Why?  Pope Francis would say:  because Fratelli tutti:  because we are all brothers and sisters.

My humble suggestion for the rest of us who are not included in the 1.6 million who will benefit from the “private sector”-government deal, let us be happy for those who will benefit from it!

But while the vaccine is making its way to the Philippines and eventually to the private sector through the government or the commercial markets, let us each work to save up to afford the vaccine for oneself and at least for one other.  This would mean, I think, saving up something like a thousand pesos for yourself and another thousand pesos for every other person you help. 

Saving to get the vaccination for yourself is not selfish.  It is like the adult who must put on the oxygen mask in an airplane first before helping one’s child put on its mask.  Saving to get the vaccination to another human being who needs it is an act of love.  “Love your neighbor as yourself,” Jesus teaches (Mt. 22:39).

For small private enterprises who are all self-respecting contributors to the economy and the economic recovery of the country, the principle would also apply.  Let the private enterprise provide vaccinations for its personnel – through corporate initiatives or private interventions – so that the enterprise may function well in society, i.e., survive in humane entrepreneurship and contribute to the upliftment of all in our Philippine community. 

And when our enterprise or school is provided for, let us use our resources to help others get vaccinated.  Government says it will take care of the poor.  But considering the number of our poor, we can be able to help.   We will help.  That could be our deal with government.

If the vaccines will be in the Philippine market “by the second quarter of 2021 at the earliest”[iv] We can begin preparing for this now.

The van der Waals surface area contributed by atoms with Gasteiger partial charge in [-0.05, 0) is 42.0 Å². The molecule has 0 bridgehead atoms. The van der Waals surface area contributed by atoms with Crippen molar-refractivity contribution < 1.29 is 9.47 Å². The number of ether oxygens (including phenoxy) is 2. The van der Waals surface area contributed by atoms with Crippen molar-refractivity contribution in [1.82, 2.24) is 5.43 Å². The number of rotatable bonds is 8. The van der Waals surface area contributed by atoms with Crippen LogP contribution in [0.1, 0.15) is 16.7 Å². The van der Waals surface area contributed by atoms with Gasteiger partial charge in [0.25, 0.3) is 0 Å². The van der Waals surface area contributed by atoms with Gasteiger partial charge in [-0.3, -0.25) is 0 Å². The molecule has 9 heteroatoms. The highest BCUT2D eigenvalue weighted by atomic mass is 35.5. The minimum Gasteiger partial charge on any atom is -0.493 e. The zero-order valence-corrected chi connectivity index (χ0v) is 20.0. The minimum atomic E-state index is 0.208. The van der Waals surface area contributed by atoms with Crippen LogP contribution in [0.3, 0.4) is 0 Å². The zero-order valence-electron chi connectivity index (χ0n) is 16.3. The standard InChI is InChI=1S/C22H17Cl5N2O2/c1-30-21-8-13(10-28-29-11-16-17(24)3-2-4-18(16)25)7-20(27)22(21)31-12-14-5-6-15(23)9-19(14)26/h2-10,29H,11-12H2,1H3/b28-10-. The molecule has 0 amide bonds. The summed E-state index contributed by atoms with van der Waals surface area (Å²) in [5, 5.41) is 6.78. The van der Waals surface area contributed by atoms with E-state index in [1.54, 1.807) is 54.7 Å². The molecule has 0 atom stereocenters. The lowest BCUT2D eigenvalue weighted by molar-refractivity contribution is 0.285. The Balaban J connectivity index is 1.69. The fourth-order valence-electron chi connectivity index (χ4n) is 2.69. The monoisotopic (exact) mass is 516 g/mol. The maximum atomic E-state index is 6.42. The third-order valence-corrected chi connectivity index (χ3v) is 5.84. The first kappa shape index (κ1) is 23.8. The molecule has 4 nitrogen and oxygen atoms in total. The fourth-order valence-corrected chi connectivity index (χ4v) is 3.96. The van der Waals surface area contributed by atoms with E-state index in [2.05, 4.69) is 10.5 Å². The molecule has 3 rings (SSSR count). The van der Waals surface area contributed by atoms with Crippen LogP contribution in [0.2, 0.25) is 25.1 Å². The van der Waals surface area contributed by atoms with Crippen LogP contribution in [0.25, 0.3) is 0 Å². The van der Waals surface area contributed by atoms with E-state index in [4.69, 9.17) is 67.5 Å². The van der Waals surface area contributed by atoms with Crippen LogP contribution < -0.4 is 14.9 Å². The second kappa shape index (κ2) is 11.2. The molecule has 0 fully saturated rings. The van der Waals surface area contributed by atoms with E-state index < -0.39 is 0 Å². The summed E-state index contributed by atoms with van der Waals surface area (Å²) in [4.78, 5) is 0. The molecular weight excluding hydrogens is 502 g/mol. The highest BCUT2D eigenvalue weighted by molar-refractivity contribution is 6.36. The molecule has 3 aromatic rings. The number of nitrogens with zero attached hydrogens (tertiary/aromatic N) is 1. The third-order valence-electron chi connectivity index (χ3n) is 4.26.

What government must do for us is what we cannot do for ourselves:  make sure that a safe and effective vaccine is available to us in the Philippine market at reasonable rates.  Keep the vaccination market free of all corruption and profiteering.  For this, we can rely on Sec. Carlito Galvez of the Inter-Agency Task Force.

What we can do for ourselves and others in genuine freedom and social responsibility, we do in a genuine spirit of bayanihan.  Pope Francis, I think, would also call this social friendship in promoting our shared fraternity.[v]

Saving up for this vaccine for ourselves and for others may well begin as we prepare for Christmas.  Advent begins today.  Let us spend less on holiday consumption that threatens life.  Let us save up for a vaccination that will save our lives and save others.  Let us look forward to a future normal of less selfishness, less private interest, and more responsiveness to all our sisters and brothers in our Philippine community.

That would be a nice way of responding this year to God’s gift of the Child in the manger… 

_______


[i] Cf. “DOH Awaiting AstraZeneca Expalanation on Trial Results” by Louella Desiderio (Mla: Phiippine Star, Nov. 28, 2030) pg 4

[ii] Cf. “Phl Secures 2.6 M Doses of AstraZeneca COVID Vaccine” by Louella Desiderio (Mla: Phiippine Star, Nov. 28, 2030) pg 1

[iii]Cf.  https://psa.gov.ph/tags/official-poverty-statistics

[iv] Cf. “Realistic timeline for COVID Vaccination by Q2 2021” by Rainier Allan Ronda (Mla: Phiippine Star, Nov. 28, 2030) pg 4

[v] Fratelli Tutti: Encyclical Letter of the Holy Father FRANCIS on Fraternity and Society Friendship.  Pasay City: Paulines Publication, 2020

About Joel Tabora, S.J.

Jesuit. Educator
This entry was posted in Personal Views and tagged , , , , . Bookmark the permalink.